Am I right in saying that the positions of stars behind your ship will change depending on the solar system you’re in, correct? Could this theoretically be used to determine which system a picture was taken if, say, the name of system was obscured?
I don’t have a stake in this to be clear, I’m just interested if this is possible, or has been suggested before, or even used before.
Some do. They will be the brighter stars in the background.
As far as I know, the rest of it is simply background “wallpaper.”
Fun fact: If you chart a path with the auto-pilot mechanic the outlines of the course will appear in space… tracing out the stars.
I know that people can guesstimate where another person is based on the nebula (it is different for each major region) and some markers (such as how far the debris from Carolina’s Star is).
Beyond that, I am not sure. I wouldn’t put it past someone to do this though.
One thing I will say is that EVE players have a tendency for doing outrageously tedious things for the sake of a giggle.
Your line of questioning is oddly specific so I suspect that you have some… ideas.
Here’s some friendly advice: Focus on how to play the game as it is first.
This is a bit of a “mature” game in the sense that people have figured out (and are quite good at) how to manipulate multiple systems that once existed, still exist, and might exist in the future.
Some mechanics are what they are for a reason.
Case and point: One of the current hotbutton issues (related to the idea you are hinting at) is “intel gathering” and how some intel is too easy/hard to obtain and too easy/hard to counter.
There are a lot of facets to this issue and experience is needed to make an informed opinion.
In my professional opinion (I’m a mathematician) I think this might be possible, but not easy. I have some rough ideas on how to go about it.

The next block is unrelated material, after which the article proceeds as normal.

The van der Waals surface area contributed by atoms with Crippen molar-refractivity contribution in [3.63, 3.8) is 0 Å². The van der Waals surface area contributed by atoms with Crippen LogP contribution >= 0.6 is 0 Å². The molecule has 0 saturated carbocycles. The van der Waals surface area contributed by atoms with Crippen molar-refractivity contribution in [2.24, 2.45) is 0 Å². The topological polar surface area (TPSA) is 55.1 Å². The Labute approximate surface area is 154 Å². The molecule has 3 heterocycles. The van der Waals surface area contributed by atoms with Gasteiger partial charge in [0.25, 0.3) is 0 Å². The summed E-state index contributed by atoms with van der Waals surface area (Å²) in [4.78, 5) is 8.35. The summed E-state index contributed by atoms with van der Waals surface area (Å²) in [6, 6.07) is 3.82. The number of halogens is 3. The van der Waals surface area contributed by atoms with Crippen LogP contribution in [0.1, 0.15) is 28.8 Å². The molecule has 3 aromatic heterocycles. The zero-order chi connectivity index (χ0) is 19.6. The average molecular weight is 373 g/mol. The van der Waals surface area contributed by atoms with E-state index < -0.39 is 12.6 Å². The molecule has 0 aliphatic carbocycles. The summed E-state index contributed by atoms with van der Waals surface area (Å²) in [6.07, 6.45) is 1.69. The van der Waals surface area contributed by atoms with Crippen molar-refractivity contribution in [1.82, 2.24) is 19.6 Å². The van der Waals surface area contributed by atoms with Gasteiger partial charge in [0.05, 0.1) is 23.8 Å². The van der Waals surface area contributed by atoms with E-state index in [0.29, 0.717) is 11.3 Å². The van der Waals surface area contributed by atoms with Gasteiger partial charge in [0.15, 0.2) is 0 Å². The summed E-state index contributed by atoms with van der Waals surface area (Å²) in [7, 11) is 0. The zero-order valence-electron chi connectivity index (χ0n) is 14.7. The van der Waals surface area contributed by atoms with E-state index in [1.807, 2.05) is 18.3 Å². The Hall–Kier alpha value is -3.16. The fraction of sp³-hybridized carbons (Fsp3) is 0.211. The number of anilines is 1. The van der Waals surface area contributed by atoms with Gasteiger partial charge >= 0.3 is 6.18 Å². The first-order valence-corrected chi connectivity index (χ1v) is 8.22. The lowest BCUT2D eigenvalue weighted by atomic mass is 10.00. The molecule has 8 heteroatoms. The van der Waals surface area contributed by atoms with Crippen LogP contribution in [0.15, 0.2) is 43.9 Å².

Someone asked me if it would be possible to infer the location of someone live-streaming with system names obscured a couple of years ago and working out the maths for this has been on my to-do list ever since.
I actually thought about this idea when watching some videos about that minecraft server 2B2T; because the seed for the map (which has never been changed, it’s 10-11 years old) is public you have to make sure you don’t show ANY terrain in your picture, because programs can be used to determine where the picture was taken by comparing the terrain in the picture to terrain in the seed for the world.
Bedrock can also be used to determine the location of a picture, because funnily enough, bedrock patterns are the same between every minecraft world, only changing between versions
Thanks for the replies so far. I already suspected nebulas would be useful for this geolocation idea
It’s much harder, if not impossible to use the stars to determine the system. Only very few stars in the skybox are representing nearby systems, so you would need to know exactly which stars to look for.
Much easier is it if you see a route plotted on the skybox, as that gives away the relevant star systems and also gives away their relative positions to your current system. With a route of 4+ stars plotted on the skybox it should be possible to find the name of the current system. But it would still take a lot of effort to look through the region to find routes that could possibly match the one you see on the skybox.